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Thin’s Pickings - Pre-COP28 Edition
Trying to make sense of the numerous reports being published in the run-up to the climate summit
COP28, the 28th iteration of the annual U.N. climate summit, is less than two weeks away and that can only mean one thing - lots and lots (and lots) of reports. This is the time of the year when I see the number of unread e-mails my inbox balloon day after day, no matter how much I try to clear them diligently. It can feel a little like whack-a-mole.
It is also the time of the year when I am prone to pondering the question, “Do we really need more reports and more evidence to take action on climate change, to understand that we are in an existential crisis?” But given the state of the world and the platform that rampant climate denialism gets, perhaps we do.
So I’ve selected a number of interesting reports and stories on food, climate, and where they meet that bring the issue(s) forward and told me things I didn’t know. Enjoy!
Show Me The Money
We all love the idea - and more importantly the image - of smallscale farmers living on bucolic land and producing fresh, sustainable food for us to enjoy. But we are failing to provide them with much-needed support.
They produce at least a third of the world’s food (some say this is a conservative estimate), are already seeing the adverse effects of rising temperatures, and have limited resources to adapt to the vagaries of weather.
Yet they are receiving a shockingly low portion - 0.3% - of international climate finance, according to a new analysis published this week.
The authors said their estimates on how much money goes to this crucial group are lower than previous numbers from the UN and the Climate Policy Initiative because they looked at financing that focuses on ‘agriculture, forestry and fishing’ and projects that specifically mention small-scale family farmers and rural communities.
Here’s a short breakdown of the findings from Untapped Potential, a report on behalf of networks representing over 35 million family farmers in Africa, Latin America, Asia and the Pacific. The data is based on climate-related official development assistance data made available by the Organisation for Economic Co-operation and Development (OECD).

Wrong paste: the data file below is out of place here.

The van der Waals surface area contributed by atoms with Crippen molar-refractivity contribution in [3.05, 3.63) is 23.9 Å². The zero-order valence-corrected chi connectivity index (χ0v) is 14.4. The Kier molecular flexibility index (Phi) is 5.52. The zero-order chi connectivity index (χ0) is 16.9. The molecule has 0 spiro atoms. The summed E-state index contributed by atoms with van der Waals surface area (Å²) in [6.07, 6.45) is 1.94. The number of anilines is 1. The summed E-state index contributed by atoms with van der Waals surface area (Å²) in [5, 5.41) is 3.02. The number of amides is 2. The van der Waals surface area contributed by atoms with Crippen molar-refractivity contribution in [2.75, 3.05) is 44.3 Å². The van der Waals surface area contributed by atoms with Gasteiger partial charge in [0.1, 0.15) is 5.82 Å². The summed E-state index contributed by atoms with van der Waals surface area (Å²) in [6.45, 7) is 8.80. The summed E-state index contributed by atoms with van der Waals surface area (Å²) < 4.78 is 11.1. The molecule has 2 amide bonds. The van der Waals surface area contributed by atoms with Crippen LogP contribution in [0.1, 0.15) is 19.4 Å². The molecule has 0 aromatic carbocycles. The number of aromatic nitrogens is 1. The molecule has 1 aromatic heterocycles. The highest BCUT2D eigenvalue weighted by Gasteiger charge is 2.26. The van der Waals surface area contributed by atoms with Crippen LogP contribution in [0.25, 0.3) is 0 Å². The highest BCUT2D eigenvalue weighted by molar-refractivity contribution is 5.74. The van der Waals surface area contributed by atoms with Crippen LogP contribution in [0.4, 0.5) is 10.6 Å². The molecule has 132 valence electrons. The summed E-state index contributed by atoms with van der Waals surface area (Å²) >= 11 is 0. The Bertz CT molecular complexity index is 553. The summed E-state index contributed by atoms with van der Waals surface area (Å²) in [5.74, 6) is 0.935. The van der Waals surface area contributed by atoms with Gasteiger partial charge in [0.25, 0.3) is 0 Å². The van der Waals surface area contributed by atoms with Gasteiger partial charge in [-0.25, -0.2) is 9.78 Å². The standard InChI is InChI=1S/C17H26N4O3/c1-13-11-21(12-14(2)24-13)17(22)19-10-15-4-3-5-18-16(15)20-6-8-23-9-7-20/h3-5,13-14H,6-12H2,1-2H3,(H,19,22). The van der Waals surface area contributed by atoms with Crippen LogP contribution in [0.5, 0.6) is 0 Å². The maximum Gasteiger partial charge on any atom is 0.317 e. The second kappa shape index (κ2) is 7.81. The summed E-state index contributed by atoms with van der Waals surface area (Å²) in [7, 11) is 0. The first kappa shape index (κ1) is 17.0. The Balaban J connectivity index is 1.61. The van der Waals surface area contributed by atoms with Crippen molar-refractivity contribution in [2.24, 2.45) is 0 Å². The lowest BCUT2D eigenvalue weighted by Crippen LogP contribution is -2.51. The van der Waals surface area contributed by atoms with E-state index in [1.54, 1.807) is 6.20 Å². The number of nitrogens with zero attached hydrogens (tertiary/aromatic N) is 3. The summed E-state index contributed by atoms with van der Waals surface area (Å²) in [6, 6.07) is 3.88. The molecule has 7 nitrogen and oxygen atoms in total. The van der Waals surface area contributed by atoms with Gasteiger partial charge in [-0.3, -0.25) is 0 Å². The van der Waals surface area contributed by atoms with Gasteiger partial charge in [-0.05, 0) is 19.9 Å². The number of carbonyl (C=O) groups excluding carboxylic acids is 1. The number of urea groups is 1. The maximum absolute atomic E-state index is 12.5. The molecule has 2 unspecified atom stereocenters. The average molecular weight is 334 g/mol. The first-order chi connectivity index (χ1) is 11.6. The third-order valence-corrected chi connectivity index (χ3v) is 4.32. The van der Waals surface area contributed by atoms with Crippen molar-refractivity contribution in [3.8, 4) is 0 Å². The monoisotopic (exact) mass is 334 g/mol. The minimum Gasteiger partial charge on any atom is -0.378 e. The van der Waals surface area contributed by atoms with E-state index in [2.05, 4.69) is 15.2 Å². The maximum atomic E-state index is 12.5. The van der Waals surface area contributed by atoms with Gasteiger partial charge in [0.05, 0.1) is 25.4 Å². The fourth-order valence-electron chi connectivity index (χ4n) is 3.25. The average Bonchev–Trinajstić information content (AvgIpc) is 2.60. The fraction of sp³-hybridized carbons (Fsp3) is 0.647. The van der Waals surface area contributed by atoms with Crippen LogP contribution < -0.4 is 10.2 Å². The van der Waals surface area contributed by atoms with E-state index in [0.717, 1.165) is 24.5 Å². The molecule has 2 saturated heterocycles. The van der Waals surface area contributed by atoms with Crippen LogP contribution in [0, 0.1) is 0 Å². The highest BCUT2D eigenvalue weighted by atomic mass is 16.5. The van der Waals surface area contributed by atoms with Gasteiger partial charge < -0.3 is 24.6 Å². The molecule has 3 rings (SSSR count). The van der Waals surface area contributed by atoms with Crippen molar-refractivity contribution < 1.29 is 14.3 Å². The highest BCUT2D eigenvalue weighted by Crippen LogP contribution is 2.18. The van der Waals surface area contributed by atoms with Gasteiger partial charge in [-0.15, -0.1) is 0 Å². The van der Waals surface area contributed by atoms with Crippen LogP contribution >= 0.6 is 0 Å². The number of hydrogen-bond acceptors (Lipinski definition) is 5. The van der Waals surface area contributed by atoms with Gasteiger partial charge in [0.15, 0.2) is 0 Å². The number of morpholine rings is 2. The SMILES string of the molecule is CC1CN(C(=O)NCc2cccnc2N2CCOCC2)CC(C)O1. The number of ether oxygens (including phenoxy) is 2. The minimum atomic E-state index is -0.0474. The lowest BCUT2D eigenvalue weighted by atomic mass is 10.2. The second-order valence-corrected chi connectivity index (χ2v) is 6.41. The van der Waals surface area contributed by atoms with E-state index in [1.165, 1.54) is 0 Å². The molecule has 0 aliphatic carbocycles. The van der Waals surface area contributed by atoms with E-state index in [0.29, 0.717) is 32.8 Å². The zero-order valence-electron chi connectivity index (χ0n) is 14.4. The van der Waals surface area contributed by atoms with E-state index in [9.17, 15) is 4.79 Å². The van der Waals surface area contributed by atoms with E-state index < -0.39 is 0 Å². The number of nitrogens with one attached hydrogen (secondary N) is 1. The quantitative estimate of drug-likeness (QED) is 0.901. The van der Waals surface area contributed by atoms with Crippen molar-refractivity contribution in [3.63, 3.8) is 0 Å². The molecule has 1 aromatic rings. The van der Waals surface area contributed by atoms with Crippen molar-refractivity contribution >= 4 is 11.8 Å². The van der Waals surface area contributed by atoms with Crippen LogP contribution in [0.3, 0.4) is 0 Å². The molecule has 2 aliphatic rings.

Over 2.5 billion people globally depend on family farms for their livelihoods. In Sub-Saharan Africa, up to 80% of farming is done by smallholder farmers.
Since 2012, only 11% of public climate finance was spent on agriculture, forestry and fishing, an average of $7 billion a year.
This increased to $8.4 billion in 2021. Of this, about a quarter or $2 billion went to small-scale farmers.
The World Bank, Germany, Green Climate Fund and the European Union contributed around half (54%) of this funding. Nigeria, India and Ethiopia were the top recipients, but some of the world’s most food insecure countries like Sudan, Sierra Leone and Zambia got less than $20 million each.
A vast majority of that money (80%) is channelled through governments and donor country NGOs, while family farmers’ organisations often don’t know how and where to apply for these funds. They also don’t have “the capacity to engage in lengthy and expensive application processes”, the analysis said.
When there is funding specifically for small farmers, it mainly came from the World Bank, African Development Bank, and the UN’s International Fund for Agricultural Development (IFAD).
Almost half of this funding is for just six countries – the Philippines, Brazil, India, Mozambique, Ethiopia and Morocco – and to regional projects in Africa.
In addition, only a fifth (19%) of international public climate finance for agriculture, forestry and fishing was used to support more sustainable and resilient practices in 2021. The amount actually needed is estimated to be $300-$350 billion a year.
In contrast, governments spend an estimated $470 billion a year to support agricultural practices that are harmful to people and the environment. Not only that, a significant amount of subsidies from rich nations go to commodities with the largest carbon footprint, such as beef, milk and rice.
Agricultural productivity has already declined by 21% compared to a world without climate change.
The food and agriculture sector as a whole is responsible for 29% of greenhouse gas emissions and 80% of global deforestation.
“Access to finance is symptomatic of a much larger problem which sees organisations representing family farmers sidelined in decision-making on food and climate,” said the report.
“At a national level, family farmers’ concerns and proposals are rarely acted upon by governments, while eligibility and financial constraints make it difficult for them to engage in international fora such as the UN Climate Summits.”